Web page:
100 research outputs found

    Coalition structure generation over graphs

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    We give the analysis of the computational complexity of coalition structure generation over graphs. Given an undirected graph G = (N,E) and a valuation function v : P(N) → R over the subsets of nodes, the problem is to find a partition of N into connected subsets, that maximises the sum of the components values. This problem is generally NP-complete; in particular, it is hard for a defined class of valuation functions which are independent of disconnected members — that is, two nodes have no effect on each others marginal contribution to their vertex separator. Nonetheless, for all such functions we provide bounds on the complexity of coalition structure generation over general and minor free graphs. Our proof is constructive and yields algorithms for solving corresponding instances of the problem. Furthermore, we derive linear time bounds for graphs of bounded treewidth. However, as we show, the problem remains NP-complete for planar graphs, and hence, for any Kk minor free graphs where k ≥ 5. Moreover, a 3-SAT problem with m clauses can be represented by a coalition structure generation problem over a planar graph with O(m2) nodes. Importantly, our hardness result holds for a particular subclass of valuation functions, termed edge sum, where the value of each subset of nodes is simply determined by the sum of given weights of the edges in the induced subgraph

    Determination of partition coefficients and aqueous solubilities by reverse phase chromatography--II : Evaluation of partitioning and solubility models

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    Part I of this series examined the chemical and thermodynamic principles underlying the solubility and partitioning characteristics of non-electrolyte organic compounds in aqueous systems. It further considered those concepts which interrelate solubility and partitioning phenomena with retentive behavior in reverse phase liquid chromatography. Conceptual and predictive models which intercorrelate solubility, octanol/water partitioning, and reverse phase retention times were developed. Part II of the series evaluates the relative predictive abilities of these models for a wide range of different classes of organic pollutants. The results reveal that the reverse phase liquid chromatography models developed in Part I provide good estimates of octanol/water coefficients and aqueous solubilities from experimentally determined chromatographic retention times. Models structured to predict aqueous solubilities from octanol/water partition coefficient data were also found to provide reasonable estimates, but require as input physical and chemical parameters which are not readily accessible.Peer Reviewedhttp://deepblue.lib.umich.edu/bitstream/2027.42/26006/1/0000073.pd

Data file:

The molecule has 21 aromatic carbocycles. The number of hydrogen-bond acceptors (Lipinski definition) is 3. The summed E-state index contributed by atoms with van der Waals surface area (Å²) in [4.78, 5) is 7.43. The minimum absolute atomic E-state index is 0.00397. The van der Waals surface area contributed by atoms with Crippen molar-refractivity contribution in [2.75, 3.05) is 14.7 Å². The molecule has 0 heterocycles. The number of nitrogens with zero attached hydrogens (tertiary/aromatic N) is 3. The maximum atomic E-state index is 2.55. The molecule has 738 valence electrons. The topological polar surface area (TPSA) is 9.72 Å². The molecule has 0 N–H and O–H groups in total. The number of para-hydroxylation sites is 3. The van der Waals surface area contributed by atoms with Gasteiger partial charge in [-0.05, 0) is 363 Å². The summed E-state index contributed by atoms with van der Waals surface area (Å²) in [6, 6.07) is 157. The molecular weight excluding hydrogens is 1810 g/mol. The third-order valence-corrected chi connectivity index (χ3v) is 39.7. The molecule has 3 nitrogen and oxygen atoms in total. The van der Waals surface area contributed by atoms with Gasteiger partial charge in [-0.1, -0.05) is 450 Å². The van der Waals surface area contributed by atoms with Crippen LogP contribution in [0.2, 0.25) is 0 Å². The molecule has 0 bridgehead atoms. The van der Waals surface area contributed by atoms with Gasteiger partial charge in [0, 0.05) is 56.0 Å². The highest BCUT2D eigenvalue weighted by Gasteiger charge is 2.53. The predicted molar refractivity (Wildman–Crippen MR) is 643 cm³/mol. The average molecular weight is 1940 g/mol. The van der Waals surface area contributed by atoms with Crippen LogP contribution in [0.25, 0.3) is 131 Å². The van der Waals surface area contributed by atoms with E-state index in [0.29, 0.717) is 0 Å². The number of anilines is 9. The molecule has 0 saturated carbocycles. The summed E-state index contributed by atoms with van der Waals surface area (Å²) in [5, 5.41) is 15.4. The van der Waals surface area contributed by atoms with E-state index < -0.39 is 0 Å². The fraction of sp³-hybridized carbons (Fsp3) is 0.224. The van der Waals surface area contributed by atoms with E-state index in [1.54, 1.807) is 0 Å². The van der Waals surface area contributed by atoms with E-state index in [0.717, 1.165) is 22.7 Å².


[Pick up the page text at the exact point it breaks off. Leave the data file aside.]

Sorption of hydrophobic compounds by sediments, soils and suspended solids--II. Sorbent evaluation studies

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    Concepts underlying the sorption of hydrophobic compounds and models for representation of observed equilibrium relationships were presented in Part I of this series. The earlier paper also summarized and evaluated major factors which affect the sorption of pollutants in natural environmental systems. This second part of the series presents a detailed summary and evaluation of the sorption of a particular class of hydrophobic pollutants, polychlorinated biphenyls (PCB), on a variety of different types of sediments, soils, suspended solids, and microorganisms. Equilibrium models described in Part I are used here to describe and analyze the PCB sorption data.Peer Reviewedhttp://deepblue.lib.umich.edu/bitstream/2027.42/25453/1/0000903.pd
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